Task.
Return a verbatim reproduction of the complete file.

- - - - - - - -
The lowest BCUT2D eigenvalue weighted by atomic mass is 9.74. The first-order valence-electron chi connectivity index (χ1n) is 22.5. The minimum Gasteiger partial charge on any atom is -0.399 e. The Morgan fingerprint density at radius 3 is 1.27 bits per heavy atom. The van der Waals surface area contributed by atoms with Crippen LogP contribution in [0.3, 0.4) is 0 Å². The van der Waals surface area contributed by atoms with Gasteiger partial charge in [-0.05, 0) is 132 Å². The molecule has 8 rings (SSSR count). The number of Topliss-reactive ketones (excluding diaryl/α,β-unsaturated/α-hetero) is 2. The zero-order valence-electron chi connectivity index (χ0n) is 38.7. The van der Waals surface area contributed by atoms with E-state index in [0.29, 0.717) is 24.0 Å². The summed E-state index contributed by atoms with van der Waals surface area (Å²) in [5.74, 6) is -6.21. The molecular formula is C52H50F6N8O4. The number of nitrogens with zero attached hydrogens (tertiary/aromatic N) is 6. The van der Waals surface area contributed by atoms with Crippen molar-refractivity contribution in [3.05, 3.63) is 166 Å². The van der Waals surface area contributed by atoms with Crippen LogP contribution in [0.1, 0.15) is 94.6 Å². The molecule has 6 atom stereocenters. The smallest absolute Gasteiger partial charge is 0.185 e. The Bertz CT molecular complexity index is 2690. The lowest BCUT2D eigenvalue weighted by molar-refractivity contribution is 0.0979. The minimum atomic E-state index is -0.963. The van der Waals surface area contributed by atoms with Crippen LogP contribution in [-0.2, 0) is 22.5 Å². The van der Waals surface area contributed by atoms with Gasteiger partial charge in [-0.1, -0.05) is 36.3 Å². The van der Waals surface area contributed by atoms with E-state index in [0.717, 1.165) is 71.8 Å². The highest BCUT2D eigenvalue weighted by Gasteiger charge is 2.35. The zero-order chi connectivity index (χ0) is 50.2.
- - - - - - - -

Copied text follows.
The lowest BCUT2D eigenvalue weighted by atomic mass is 9.74. The first-order valence-electron chi connectivity index (χ1n) is 22.5. The minimum Gasteiger partial charge on any atom is -0.399 e. The Morgan fingerprint density at radius 3 is 1.27 bits per heavy atom. The van der Waals surface area contributed by atoms with Crippen LogP contribution in [0.3, 0.4) is 0 Å². The van der Waals surface area contributed by atoms with Gasteiger partial charge in [-0.05, 0) is 132 Å². The molecule has 8 rings (SSSR count). The number of Topliss-reactive ketones (excluding diaryl/α,β-unsaturated/α-hetero) is 2. The zero-order valence-electron chi connectivity index (χ0n) is 38.7. The van der Waals surface area contributed by atoms with E-state index in [0.29, 0.717) is 24.0 Å². The summed E-state index contributed by atoms with van der Waals surface area (Å²) in [5.74, 6) is -6.21. The molecular formula is C52H50F6N8O4. The number of nitrogens with zero attached hydrogens (tertiary/aromatic N) is 6. The van der Waals surface area contributed by atoms with Crippen molar-refractivity contribution in [3.05, 3.63) is 166 Å². The van der Waals surface area contributed by atoms with Crippen LogP contribution in [0.1, 0.15) is 94.6 Å². The molecule has 6 atom stereocenters. The smallest absolute Gasteiger partial charge is 0.185 e. The Bertz CT molecular complexity index is 2690. The lowest BCUT2D eigenvalue weighted by molar-refractivity contribution is 0.0979. The minimum atomic E-state index is -0.963. The van der Waals surface area contributed by atoms with Crippen LogP contribution in [-0.2, 0) is 22.5 Å². The van der Waals surface area contributed by atoms with Gasteiger partial charge in [-0.1, -0.05) is 36.3 Å². The van der Waals surface area contributed by atoms with E-state index in [0.717, 1.165) is 71.8 Å². The highest BCUT2D eigenvalue weighted by Gasteiger charge is 2.35. The zero-order chi connectivity index (χ0) is 50.2.